Not enough Ph.Ds graduate in India — be it in number or excellence — to meet the growing staff requirements of its universities. As a result, even the quality of faculty has shown a declining trend and this is bound to have serious repercussions on the country’s intellectual edge. Add to this the issues of politicisation of the Indian scientific establishment, particularly in according due recognition, the lack of adequate funding and infrastructure, and the disparity in research funds and facilities available to universities. Further, the long-time policy of target-oriented research in selected thrust areas, as against open-ended research, has often come at the cost of the basic sciences. It is common knowledge that research in basic sciences is a critical pre-requisite for the success of applied sciences and the bedrock of all technological advancement.

Way forward

The key to continued success for India in a globalised knowledge-driven economy is building a higher education system that is superior in quality and committed encouragement of relevant research in science and technology. What is needed is an environment where the government, universities, companies, venture capitalists, and other stakeholders come together for the enablement of the entire science eco-system with an eye on future sustainability.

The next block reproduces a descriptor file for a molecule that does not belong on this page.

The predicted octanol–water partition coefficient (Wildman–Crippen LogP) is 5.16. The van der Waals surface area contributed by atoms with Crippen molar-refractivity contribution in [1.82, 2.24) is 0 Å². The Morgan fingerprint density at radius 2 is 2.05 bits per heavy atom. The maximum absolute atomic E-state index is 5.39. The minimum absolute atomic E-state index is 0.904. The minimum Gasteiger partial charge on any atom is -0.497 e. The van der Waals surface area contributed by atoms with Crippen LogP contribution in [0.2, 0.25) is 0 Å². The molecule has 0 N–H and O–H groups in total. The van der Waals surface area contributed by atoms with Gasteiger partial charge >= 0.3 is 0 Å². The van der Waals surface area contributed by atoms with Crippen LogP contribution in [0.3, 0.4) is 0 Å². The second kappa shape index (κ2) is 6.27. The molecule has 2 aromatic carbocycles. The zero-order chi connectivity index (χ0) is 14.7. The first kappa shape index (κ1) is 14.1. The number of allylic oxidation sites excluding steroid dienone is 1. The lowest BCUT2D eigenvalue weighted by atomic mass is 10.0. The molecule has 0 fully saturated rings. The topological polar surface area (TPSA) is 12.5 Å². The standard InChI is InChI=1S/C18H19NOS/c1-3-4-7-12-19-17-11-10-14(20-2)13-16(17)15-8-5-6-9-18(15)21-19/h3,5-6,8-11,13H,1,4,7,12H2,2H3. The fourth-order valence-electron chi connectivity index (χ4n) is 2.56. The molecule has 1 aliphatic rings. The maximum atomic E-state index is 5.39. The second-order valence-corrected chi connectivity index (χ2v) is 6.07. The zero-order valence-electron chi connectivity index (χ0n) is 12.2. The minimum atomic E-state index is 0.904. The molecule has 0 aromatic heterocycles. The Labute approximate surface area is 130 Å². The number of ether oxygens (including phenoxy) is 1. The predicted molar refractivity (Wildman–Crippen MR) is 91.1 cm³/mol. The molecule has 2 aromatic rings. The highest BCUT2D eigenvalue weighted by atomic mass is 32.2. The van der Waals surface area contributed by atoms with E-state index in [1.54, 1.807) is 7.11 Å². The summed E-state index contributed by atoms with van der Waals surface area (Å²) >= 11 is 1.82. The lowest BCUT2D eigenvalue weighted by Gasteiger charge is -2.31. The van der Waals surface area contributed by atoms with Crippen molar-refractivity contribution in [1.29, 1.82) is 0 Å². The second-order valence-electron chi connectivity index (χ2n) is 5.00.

A manifold increase in the country’s investment in scientific research is only the beginning. The government must play a key role by enhancing the number, quality, and management of science schools focussed on science research. Given the present government’s direction, this is something that could come to pass over the next few years. The IIT model of success needs to be replicated on a far larger scale. Providing the requisite autonomy to research institutions is an important necessity. Professors, scientists, and institution heads are often the people best informed on the necessary conditions required for the advancement of research goals. They must be enabled with the autonomy to create those conditions.

With industry often being the downstream beneficiary of several research efforts, increased interaction between industry and research establishments is important. There needs to be a sound incentive system for the corporate sector involved in scientific R&D as well, with infrastructure and financial benefits, as is the case with the IT industry. This includes viable incentives such as tax breaks for corporate R&D efforts and special economic zones and technology parks for R&D establishments.

In an age where issues of research interest are often global in nature, we must encourage active interaction and exchange with international research institutions. Cross-continental research cooperation and knowledge sharing was at the base of the story of the three winners of the Chemistry Nobel for 2009, among who was Dr Venkataraman Ramakrishnan, of Indian origin. Creating partnerships with relevant peer institutions in India and abroad, hosting events and conferences and getting eminent researchers and scientists to shed light on progress in key research areas and supporting related publications — these measures will go a long way not only in enriching India’s research eco-system but also in enticing potential young researchers to the cause.